According to da Silveira, Lages, and Simões (2013, p. 35), brand identity is “a dynamic process developing over time through mutually influencing inputs from brand managers and other social constituents (e.g., consumers).” This definition is suitable for our research context, as networked festival productions comprise manifold stakeholder relationships (e.g., Luonila & Johansson, 2016), and festival brands cannot be fully managed by the festival managers but instead are co-created with and by the festival visitors and other stakeholders (Mossberg & Getz, 2006).

Ironic humor as a hook in a unique festival branding

The branding of Porispere has been intertwined from the start to the way the citizens of Pori speak and behave in general, illustrated as “unique in Finland…they [people of Pori] have their own way of thinking…‘Poriness’ as a platform for marketing communication is an almost never-ending [Festival Manager 2].” The sarcastic or ironic humor of the city can be exemplified as an attitude of “that’s no good!”. This attitude was the cornerstone of the festival’s brand identity at the time of its launch. In addition, although most attendees are locals, the festival also attracts visitors from other cities, and Porispere’s social media platforms reach other Finns, as well. However, to inhabitants from other cities, the ironic humor used in Pori may sound quite impolite.

In our case, Porispere’s own manner of talk, distinguishes the festival and its brand identity from its rivals. The festival has chosen to use ironic humor, which appears to attract both the festival’s target groups as well as local and national media. We found that the ironic humor might be seen as a kind of puzzle: if people can solve and comprehend it as ironic humor, such usage enhances consumers’ engagement and positively influences their co-creation of the festival brand. In our study, based on the target of the humor, we found three main categories of Porispere’s ironic humor in brand co-creation with and by its brand community. They were titled: Ironic humor at one’s own expense, ironic humor at the expense of one’s competitors, and ironic humor at society’s expense.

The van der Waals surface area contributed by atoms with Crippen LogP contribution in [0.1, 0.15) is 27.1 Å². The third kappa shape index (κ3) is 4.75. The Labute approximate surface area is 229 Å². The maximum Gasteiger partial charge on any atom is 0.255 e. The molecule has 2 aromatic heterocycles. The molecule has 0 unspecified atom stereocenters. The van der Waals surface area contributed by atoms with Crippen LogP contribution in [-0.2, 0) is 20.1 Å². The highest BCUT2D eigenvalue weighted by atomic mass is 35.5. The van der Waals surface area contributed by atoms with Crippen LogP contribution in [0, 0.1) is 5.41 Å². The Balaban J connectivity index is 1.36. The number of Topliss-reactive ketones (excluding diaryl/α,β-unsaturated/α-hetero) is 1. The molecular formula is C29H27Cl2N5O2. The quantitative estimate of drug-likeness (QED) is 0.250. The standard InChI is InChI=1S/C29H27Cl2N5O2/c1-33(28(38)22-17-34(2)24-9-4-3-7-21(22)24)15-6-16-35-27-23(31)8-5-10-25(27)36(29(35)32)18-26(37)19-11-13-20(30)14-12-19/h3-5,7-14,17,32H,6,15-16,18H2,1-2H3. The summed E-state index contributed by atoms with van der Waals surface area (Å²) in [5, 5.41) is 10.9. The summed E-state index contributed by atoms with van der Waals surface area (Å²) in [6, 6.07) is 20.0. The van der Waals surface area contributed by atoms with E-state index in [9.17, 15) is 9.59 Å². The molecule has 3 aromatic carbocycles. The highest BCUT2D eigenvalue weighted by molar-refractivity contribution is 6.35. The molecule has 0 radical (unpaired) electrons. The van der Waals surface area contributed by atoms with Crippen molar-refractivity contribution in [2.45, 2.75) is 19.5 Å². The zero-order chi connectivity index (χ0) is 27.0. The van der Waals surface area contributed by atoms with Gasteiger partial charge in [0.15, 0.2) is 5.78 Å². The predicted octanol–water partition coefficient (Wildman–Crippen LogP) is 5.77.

According to our findings, when ironic humor is made intrinsic to a festival’s brand identity, and the target group appreciates it, it can augment stakeholders’ attention to and awareness of the festival and garner positive attention in the media. Thus, the use of ironic humor in festival branding can be a useful means of promoting the festival among internal and external stakeholders. In this vein, the strategic use of ironic humor can be a truly valuable way of branding for project-based festival productions.

It should be remembered, however, that the use of ironic humor is tricky because the posts and resulting hype are, according to our findings, strongly intertwined with the festival’s cultural context. Therefore, festival managers planning to use ironic humor in branding should be acquainted with the target group’s cultural characteristics, as the meaning and idea of the message might not even be understandable or obvious to all participants within the festival brand community. As the audience is not one homogenous group, some of the attendees may perceive ironic humor as a brilliant way to influence the community and encourage its participants to support other locals, while some may consider rude humor as inappropriate.

Therefore, it should be emphasized that the art of successful ironic branding appears to be a balance between daringness and appropriateness. In finding the balance, close interaction with the festival’s community is necessary from the early stage of the festival’s lifecycle. However, if the ironic humor becomes blunt and loses its tension, it will be less appealing and engaging among audiences.

Suomi, K., Luonila, M. & Tähtinen, J. (2020). Ironic festival brand co-creation. Journal of Business Research, 106, 211-220.

About the authors:

Kati Suomi is a Lecturer in Marketing, Doctor of Science (Econ. & Bus. Adm.) at the Pori Unit of the Turku School of Economics, University of Turku.

Mervi Luonila is a Senior Researcher, DMus in Arts Management, at the Center for Cultural Policy Research Cupore.

 

About the Image:

Porispere, the festival t-shirt, special edition 2020